Medical directorships are necessary for the effective management of patient care. However, medical directorship payments can cause headaches for hospital administrators.
Duties are most often outlined in the agreements, however because they are so complex, they become impossible to manage over time. Many agreements include duties that are paid at different rates depending on holiday, weekend or weekday hours. Some duties can be paid quarterly, while others are paid monthly. One agreement with a series of payment amounts and payment timeframes can be detrimental to making accurate payments.
In order to determine Stark and Anti-Kickback Statute compliance, first assess the commercial reasonableness of the position. Commercial reasonableness is just as important as fair market value when documenting contracts for compliance since many recent settlements for Stark and Anti-Kickback violations stem from failure to meet commercial reasonableness standards or from lack of documentation of an agreement’s commercial reasonableness.
Before creating a directorship, clearly outline the business and clinical needs for the position. Then, look at the other directorships in the same or similar specialities. In some specialties, it is common to have more than one director, but in other specialties, it is far less common as demonstrated below with MD Ranger data.
After commercial reasonableness is determined, check if the physician being considered for the position is already in contract for another position. If the physician already holds a similar role proceed with caution. Check that the new position’s duties are not covered by an existing contract. Either of these scenarios is called stacking which violates Stark Law and the Anti-Kickback Statute.
Some positions are paid more often than others for medical directorships and leadership roles.
For example, MD Ranger’s benchmarks show that 78% of subscribers pay for the Chief of Staff positions. Typically, the medical staff elects officers to represent its physicians. Historically, positions were funded by medical staff dues, however, a growing number of hospitals are paying, or splitting the cost of stipends with the medical staff--an acknowledgement of the time commitment required. Such payments are subject to the same FMV requirements as other physician contracts, yet few benchmarks are available to document market rates.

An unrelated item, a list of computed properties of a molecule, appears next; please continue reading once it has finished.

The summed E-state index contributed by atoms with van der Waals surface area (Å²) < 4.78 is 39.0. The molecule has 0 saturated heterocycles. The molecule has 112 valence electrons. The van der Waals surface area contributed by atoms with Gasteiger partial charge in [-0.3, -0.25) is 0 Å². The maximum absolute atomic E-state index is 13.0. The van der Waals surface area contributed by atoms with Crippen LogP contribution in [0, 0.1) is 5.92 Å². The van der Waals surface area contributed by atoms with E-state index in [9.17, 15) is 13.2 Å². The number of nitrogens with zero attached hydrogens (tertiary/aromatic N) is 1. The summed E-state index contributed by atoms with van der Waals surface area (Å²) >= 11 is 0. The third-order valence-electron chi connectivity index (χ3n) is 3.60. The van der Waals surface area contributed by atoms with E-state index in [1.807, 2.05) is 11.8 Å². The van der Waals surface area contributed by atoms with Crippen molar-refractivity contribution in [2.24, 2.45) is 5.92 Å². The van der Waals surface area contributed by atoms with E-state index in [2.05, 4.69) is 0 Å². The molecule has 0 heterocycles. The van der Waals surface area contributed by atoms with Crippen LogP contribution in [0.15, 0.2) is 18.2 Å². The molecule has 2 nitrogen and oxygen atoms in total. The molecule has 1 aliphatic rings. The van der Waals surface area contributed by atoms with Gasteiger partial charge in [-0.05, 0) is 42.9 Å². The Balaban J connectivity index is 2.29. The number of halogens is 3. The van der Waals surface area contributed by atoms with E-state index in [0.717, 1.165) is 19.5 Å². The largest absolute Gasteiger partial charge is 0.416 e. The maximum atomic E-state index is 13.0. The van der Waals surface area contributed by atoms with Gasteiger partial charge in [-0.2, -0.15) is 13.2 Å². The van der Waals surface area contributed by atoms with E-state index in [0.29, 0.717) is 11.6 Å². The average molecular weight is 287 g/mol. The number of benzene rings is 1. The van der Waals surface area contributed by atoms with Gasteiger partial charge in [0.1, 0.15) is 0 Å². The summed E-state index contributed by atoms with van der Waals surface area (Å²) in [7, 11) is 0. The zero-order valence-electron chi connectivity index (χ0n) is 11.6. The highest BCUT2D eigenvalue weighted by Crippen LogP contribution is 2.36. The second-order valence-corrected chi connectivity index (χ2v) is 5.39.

The most frequently paid administrative positions are shown below:
Just because a service is more likely to get paid doesn’t mean that it necessarily has the highest payments. Often the services with the highest annual payments are those which necessitate more hours of service, not because they have significantly higher hourly rates.
Setting payment rates for physician administrative positions can be complicated. Avoid costly compliance mistakes by having diligent routines to check all medical directorships and administrative agreements.
Julia Ogburn is the Senior Marketing Manager at MD Ranger. MD Ranger's innovative data reports set a new standard for physician compensation benchmarks. For more information similar to this, check out their blog here.